And so this message suddenly got real hard for some of us because Solomon’s prayer suddenly got real hard. Here they are about to dedicate this beautiful temple to the Lord and Solomon says: “But may your hearts be fully committed to God.” I don’t know if you’re familiar with the rest of the history of the Israelites and the temple, but when God’s people eventually turned away from the Lord, God took the temple away from them. He sent the Babylonians and they came and ransacked the temple and burned it to the ground. And they took away all those beautiful items that adorned the temple. The people had taken confidence in the temple. Their attitude was: “Nothing will happen to us because we have the temple!” But God said, “No! Your hearts must be fully committed to the Lord or the dedication means nothing.”

And so this fourth part of Solomon’s prayer is so important when it comes to dedicating anything to God and his glory. We can only truly dedicate things to God when we have first dedicated ourselves. And so the fourth and final part of Solomon’s prayer is a prayer that God’s people would remain fully committed to him.

CONCLUSION: Solomon’s fourfold prayer is a wonderful model to us as we dedicate anything to the Lord – whether a child, a marriage, a business, a church or a home. We should always begin with thanksgiving and praise for what God has done. We should pray for God’s continued presence and direction. We should look beyond ourselves and pray for God’s name to be known among the nations. And we should pray for God’s people to remain fully committed to him. We cannot dedicate things to the Lord if we have not dedicated ourselves to the Lord first.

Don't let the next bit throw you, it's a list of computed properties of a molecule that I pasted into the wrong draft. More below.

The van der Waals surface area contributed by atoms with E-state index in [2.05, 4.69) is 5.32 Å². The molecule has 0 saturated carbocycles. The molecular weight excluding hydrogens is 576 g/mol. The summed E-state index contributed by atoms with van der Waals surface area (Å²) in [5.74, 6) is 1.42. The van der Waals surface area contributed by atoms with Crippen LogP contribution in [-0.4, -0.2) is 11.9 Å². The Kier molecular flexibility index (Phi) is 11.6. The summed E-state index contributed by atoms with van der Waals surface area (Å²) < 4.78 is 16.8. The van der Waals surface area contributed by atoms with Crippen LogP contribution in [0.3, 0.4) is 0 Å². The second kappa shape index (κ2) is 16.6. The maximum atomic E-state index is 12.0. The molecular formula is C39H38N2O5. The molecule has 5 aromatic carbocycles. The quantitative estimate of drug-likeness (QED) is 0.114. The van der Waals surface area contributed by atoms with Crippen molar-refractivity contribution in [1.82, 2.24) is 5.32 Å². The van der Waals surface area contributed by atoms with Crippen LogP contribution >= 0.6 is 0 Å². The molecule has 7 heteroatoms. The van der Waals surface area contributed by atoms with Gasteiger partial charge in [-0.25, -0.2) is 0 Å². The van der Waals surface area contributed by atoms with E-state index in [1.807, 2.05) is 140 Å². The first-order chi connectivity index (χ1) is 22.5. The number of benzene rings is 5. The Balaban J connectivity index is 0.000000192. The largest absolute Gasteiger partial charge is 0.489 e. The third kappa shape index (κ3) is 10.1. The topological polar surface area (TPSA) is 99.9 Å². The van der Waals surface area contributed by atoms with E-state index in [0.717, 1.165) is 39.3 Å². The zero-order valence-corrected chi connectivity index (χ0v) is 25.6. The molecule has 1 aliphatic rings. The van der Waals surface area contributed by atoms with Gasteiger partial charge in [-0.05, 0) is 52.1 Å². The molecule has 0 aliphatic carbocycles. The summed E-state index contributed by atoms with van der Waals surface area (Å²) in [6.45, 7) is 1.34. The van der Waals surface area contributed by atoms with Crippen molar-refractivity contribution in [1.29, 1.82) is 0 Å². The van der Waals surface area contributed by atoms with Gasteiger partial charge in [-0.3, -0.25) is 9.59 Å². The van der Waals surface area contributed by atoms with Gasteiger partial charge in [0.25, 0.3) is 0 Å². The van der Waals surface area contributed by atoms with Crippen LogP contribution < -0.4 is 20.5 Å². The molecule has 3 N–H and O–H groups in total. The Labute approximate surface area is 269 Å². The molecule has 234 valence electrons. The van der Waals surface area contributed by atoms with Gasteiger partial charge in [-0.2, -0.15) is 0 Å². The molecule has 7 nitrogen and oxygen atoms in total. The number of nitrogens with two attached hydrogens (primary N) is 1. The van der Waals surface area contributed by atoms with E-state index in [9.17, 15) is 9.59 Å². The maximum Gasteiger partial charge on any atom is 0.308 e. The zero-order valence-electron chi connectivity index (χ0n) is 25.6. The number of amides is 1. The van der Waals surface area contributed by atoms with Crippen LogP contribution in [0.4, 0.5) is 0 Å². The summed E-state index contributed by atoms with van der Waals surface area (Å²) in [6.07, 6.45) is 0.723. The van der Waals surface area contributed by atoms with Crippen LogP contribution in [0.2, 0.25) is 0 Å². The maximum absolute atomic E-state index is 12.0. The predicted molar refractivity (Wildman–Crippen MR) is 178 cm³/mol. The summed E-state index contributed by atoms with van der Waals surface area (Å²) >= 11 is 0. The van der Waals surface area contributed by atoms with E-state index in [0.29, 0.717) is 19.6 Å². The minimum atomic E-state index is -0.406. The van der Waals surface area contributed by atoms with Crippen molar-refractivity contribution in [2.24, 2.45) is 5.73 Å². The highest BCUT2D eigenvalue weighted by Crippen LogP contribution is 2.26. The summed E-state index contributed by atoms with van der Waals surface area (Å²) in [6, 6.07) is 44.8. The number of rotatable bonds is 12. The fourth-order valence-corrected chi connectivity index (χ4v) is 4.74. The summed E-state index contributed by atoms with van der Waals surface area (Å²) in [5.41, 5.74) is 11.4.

Finally we read in verses 62-63:

Then the king and all Israel with him offered sacrifices before the Lord. 63 Solomon offered a sacrifice of fellowship offerings to the Lord: twenty-two thousand cattle and a hundred and twenty thousand sheep and goats. So the king and all the Israelites dedicated the temple of the Lord. (1 Kings 8:62-63)

And so finally after all the years of preparation and giving and building, the temple was complete. Solomon prayed his prayer of dedication, and then the king and all the Israelites officially dedicated the temple to the Lord.

And that is where we are today. The work on this sanctuary is long completed. By God’s grace it has now been paid off in full as God has worked through his people to finish the work we started so long ago. And so now we are finally in a position officially to dedicate this sanctuary to God and his glory. Let us pray.